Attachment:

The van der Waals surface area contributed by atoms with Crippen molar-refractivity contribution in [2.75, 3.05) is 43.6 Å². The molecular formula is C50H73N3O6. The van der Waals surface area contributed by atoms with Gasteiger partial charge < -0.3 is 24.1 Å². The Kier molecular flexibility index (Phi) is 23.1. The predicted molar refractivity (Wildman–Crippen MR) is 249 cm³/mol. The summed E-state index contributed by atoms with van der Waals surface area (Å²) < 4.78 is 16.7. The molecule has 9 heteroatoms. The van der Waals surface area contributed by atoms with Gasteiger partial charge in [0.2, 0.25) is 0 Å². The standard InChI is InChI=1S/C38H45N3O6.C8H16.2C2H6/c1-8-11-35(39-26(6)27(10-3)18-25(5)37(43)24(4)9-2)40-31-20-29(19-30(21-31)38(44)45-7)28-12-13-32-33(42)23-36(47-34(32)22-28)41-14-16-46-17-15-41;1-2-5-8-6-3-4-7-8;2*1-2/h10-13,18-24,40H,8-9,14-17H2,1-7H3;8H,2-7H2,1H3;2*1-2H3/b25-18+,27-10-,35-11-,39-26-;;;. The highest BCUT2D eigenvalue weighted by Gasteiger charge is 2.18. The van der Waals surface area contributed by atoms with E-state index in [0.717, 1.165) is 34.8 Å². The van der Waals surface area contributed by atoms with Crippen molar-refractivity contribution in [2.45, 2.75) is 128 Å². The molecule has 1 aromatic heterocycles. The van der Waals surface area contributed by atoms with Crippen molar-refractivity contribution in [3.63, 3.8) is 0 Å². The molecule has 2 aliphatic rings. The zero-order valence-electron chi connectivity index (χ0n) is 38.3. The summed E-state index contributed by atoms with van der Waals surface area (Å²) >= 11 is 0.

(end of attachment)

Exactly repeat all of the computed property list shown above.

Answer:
The van der Waals surface area contributed by atoms with Crippen molar-refractivity contribution in [2.75, 3.05) is 43.6 Å². The molecular formula is C50H73N3O6. The van der Waals surface area contributed by atoms with Gasteiger partial charge < -0.3 is 24.1 Å². The Kier molecular flexibility index (Phi) is 23.1. The predicted molar refractivity (Wildman–Crippen MR) is 249 cm³/mol. The summed E-state index contributed by atoms with van der Waals surface area (Å²) < 4.78 is 16.7. The molecule has 9 heteroatoms. The van der Waals surface area contributed by atoms with Gasteiger partial charge in [0.2, 0.25) is 0 Å². The standard InChI is InChI=1S/C38H45N3O6.C8H16.2C2H6/c1-8-11-35(39-26(6)27(10-3)18-25(5)37(43)24(4)9-2)40-31-20-29(19-30(21-31)38(44)45-7)28-12-13-32-33(42)23-36(47-34(32)22-28)41-14-16-46-17-15-41;1-2-5-8-6-3-4-7-8;2*1-2/h10-13,18-24,40H,8-9,14-17H2,1-7H3;8H,2-7H2,1H3;2*1-2H3/b25-18+,27-10-,35-11-,39-26-;;;. The highest BCUT2D eigenvalue weighted by Gasteiger charge is 2.18. The van der Waals surface area contributed by atoms with E-state index in [0.717, 1.165) is 34.8 Å². The van der Waals surface area contributed by atoms with Crippen molar-refractivity contribution in [2.45, 2.75) is 128 Å². The molecule has 1 aromatic heterocycles. The van der Waals surface area contributed by atoms with Crippen molar-refractivity contribution in [3.63, 3.8) is 0 Å². The molecule has 2 aliphatic rings. The zero-order valence-electron chi connectivity index (χ0n) is 38.3. The summed E-state index contributed by atoms with van der Waals surface area (Å²) >= 11 is 0.